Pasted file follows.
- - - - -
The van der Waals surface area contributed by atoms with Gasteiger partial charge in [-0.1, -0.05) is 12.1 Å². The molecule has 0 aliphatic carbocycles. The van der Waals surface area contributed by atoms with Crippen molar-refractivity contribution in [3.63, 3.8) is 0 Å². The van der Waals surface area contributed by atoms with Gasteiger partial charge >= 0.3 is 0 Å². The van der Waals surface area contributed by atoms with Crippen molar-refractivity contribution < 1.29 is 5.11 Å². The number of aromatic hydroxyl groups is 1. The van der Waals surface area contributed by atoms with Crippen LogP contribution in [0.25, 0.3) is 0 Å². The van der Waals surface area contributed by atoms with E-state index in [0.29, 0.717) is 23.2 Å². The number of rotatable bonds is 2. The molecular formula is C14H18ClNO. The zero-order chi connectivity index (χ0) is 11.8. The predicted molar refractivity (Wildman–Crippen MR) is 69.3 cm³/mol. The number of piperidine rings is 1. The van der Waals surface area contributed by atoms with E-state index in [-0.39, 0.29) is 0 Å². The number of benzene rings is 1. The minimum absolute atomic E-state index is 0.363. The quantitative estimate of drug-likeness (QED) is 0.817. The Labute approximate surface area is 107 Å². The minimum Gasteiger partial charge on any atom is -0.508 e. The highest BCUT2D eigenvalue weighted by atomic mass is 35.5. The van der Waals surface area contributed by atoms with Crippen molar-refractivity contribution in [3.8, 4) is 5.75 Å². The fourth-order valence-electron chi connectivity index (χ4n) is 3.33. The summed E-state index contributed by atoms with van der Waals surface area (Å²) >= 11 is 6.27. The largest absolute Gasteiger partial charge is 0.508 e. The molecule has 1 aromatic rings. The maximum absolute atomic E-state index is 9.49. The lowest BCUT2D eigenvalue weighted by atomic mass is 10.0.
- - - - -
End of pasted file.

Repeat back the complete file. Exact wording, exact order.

The van der Waals surface area contributed by atoms with Gasteiger partial charge in [-0.1, -0.05) is 12.1 Å². The molecule has 0 aliphatic carbocycles. The van der Waals surface area contributed by atoms with Crippen molar-refractivity contribution in [3.63, 3.8) is 0 Å². The van der Waals surface area contributed by atoms with Gasteiger partial charge >= 0.3 is 0 Å². The van der Waals surface area contributed by atoms with Crippen molar-refractivity contribution < 1.29 is 5.11 Å². The number of aromatic hydroxyl groups is 1. The van der Waals surface area contributed by atoms with Crippen LogP contribution in [0.25, 0.3) is 0 Å². The van der Waals surface area contributed by atoms with E-state index in [0.29, 0.717) is 23.2 Å². The number of rotatable bonds is 2. The molecular formula is C14H18ClNO. The zero-order chi connectivity index (χ0) is 11.8. The predicted molar refractivity (Wildman–Crippen MR) is 69.3 cm³/mol. The number of piperidine rings is 1. The van der Waals surface area contributed by atoms with E-state index in [-0.39, 0.29) is 0 Å². The number of benzene rings is 1. The minimum absolute atomic E-state index is 0.363. The quantitative estimate of drug-likeness (QED) is 0.817. The Labute approximate surface area is 107 Å². The minimum Gasteiger partial charge on any atom is -0.508 e. The highest BCUT2D eigenvalue weighted by atomic mass is 35.5. The van der Waals surface area contributed by atoms with Crippen molar-refractivity contribution in [3.8, 4) is 5.75 Å². The fourth-order valence-electron chi connectivity index (χ4n) is 3.33. The summed E-state index contributed by atoms with van der Waals surface area (Å²) >= 11 is 6.27. The largest absolute Gasteiger partial charge is 0.508 e. The molecule has 1 aromatic rings. The maximum absolute atomic E-state index is 9.49. The lowest BCUT2D eigenvalue weighted by atomic mass is 10.0.